Wednesday, 12 December 2012

Simplistic Solution?

How to solve the country's economic problems?   Simple, according to the group handing out flyers in the city a on a couple of days recently - just impose a 1% stock market turnover tax (on transactions of more than $10,000).  Look at the daily turnover figures on the ASX - there has to be a bonanza here!

But, is it as simple as that?

Perhaps this group has been inspired by the  European proposal to introduce a Financial Transaction Tax (FTT) (see here).  If it is, then they appear to have misplaced the decimal point (the European proposal, insofar as it relates to shares, is 0.1%).

Although my instincts suggest that there would be a lot of downsides to a tax of this nature, I'm certainly no expert.  I guess we ought to remember that, here in Australia, only a generation or so ago that we had a 0.3% stamp duty on trades of listed securities (although the finance industry has obviously "moved on" - or at least changed - a lot since then!)   But already France has already introduced a FTT at 0.2% (see here).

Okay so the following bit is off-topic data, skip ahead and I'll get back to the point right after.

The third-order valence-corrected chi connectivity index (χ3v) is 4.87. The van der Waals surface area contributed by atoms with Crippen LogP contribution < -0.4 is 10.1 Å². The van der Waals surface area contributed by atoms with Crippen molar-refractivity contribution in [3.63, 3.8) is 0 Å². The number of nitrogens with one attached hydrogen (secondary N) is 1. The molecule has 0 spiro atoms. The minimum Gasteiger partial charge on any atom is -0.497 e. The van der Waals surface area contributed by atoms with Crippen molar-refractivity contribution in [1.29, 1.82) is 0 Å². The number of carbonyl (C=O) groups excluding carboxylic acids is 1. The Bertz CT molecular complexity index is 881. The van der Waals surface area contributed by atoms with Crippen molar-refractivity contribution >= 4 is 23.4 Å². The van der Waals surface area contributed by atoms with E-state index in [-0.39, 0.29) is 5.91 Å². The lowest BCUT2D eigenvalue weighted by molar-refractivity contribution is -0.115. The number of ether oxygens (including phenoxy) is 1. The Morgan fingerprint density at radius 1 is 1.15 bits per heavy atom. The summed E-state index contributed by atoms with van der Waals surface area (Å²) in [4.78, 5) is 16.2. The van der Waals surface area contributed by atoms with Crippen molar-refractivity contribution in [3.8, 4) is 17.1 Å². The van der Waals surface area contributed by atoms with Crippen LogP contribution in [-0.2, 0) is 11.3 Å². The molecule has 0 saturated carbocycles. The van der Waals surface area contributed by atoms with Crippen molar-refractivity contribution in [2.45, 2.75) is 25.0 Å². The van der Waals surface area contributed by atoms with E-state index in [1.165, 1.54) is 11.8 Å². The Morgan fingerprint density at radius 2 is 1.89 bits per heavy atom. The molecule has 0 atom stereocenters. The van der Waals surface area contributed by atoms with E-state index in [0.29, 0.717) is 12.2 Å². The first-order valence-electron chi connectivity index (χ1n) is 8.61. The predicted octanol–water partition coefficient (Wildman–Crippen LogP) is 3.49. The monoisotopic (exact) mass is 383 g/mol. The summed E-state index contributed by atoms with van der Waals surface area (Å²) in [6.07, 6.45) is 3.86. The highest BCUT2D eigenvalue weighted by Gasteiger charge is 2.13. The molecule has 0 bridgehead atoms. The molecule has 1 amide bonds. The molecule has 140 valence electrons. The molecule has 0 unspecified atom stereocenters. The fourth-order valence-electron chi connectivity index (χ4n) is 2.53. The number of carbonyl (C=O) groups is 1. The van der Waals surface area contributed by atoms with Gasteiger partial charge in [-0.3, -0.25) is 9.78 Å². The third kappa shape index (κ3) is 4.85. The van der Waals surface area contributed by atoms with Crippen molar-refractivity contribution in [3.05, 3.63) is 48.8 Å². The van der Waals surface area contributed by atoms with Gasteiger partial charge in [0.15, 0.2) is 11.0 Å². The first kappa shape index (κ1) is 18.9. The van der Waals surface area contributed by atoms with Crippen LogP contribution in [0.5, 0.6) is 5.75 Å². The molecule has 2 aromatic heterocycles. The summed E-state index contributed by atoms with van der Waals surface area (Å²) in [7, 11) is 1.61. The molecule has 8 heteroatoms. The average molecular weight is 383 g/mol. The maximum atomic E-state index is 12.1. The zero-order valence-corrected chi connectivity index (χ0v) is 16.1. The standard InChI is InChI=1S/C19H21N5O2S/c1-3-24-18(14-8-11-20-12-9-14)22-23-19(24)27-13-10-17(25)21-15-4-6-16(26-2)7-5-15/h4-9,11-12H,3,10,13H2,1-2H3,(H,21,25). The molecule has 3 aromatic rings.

However, like most simplistic tax proposals, I suspect that things aren't quite as easy as that.    Even a tax that seems designed to hit the perceived baddies in the financial sector, such as "high frequency traders and intermediary financial players",  would presumably flow through to institutions closer to real the real economy (superannuation funds, asset managers, insurers and corporates) as both direct and indirect costs are largely passed onto end-users.  
And so long as there are jurisdictions out there without such a tax (such as, in the case of Europe, Britain), there will obviously be moves to relocate transactions to those jurisdictions.  Certainly, the European proposal is that the FTT will apply to transactions undertaken by entities based in Europe even if the transaction occurs elsewhere, but this seems to be giving something of  a "free-kick" to overseas competitors (why would a corporate retain a French bank if a British or American bank has a lower cost of doing business?)  And there would be obvious employment ramifications in the financial sector and probably elsewhere.

In the meantime, all credit to those who have the courage of their convictions to stand on the street advocating their ideas - even if, in my personal opinion, their energies would be better focused on some of the other issues affecting our world.

On another day, further up the street

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